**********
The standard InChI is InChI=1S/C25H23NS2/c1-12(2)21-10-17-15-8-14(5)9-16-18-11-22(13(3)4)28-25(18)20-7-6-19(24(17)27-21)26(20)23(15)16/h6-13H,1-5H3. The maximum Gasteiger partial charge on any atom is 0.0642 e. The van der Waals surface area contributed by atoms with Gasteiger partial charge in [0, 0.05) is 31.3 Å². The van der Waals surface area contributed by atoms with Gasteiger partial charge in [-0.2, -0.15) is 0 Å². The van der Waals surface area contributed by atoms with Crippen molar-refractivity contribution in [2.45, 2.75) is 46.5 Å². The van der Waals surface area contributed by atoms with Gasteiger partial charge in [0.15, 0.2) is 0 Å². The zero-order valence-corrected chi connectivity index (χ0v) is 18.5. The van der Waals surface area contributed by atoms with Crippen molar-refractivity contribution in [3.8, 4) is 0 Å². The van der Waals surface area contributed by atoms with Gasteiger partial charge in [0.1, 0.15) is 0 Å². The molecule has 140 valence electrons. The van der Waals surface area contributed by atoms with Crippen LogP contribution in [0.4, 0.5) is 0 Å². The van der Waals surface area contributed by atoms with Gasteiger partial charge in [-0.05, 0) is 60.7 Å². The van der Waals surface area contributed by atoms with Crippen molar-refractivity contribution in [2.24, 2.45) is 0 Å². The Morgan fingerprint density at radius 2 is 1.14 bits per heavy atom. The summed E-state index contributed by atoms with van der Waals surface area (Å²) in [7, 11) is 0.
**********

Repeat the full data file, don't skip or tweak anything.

The standard InChI is InChI=1S/C25H23NS2/c1-12(2)21-10-17-15-8-14(5)9-16-18-11-22(13(3)4)28-25(18)20-7-6-19(24(17)27-21)26(20)23(15)16/h6-13H,1-5H3. The maximum Gasteiger partial charge on any atom is 0.0642 e. The van der Waals surface area contributed by atoms with Gasteiger partial charge in [0, 0.05) is 31.3 Å². The van der Waals surface area contributed by atoms with Gasteiger partial charge in [-0.2, -0.15) is 0 Å². The van der Waals surface area contributed by atoms with Crippen molar-refractivity contribution in [2.45, 2.75) is 46.5 Å². The van der Waals surface area contributed by atoms with Gasteiger partial charge in [0.15, 0.2) is 0 Å². The zero-order valence-corrected chi connectivity index (χ0v) is 18.5. The van der Waals surface area contributed by atoms with Crippen molar-refractivity contribution in [3.8, 4) is 0 Å². The van der Waals surface area contributed by atoms with Gasteiger partial charge in [0.1, 0.15) is 0 Å². The molecule has 140 valence electrons. The van der Waals surface area contributed by atoms with Crippen LogP contribution in [0.4, 0.5) is 0 Å². The van der Waals surface area contributed by atoms with Gasteiger partial charge in [-0.05, 0) is 60.7 Å². The van der Waals surface area contributed by atoms with Crippen molar-refractivity contribution in [2.24, 2.45) is 0 Å². The Morgan fingerprint density at radius 2 is 1.14 bits per heavy atom. The summed E-state index contributed by atoms with van der Waals surface area (Å²) in [7, 11) is 0.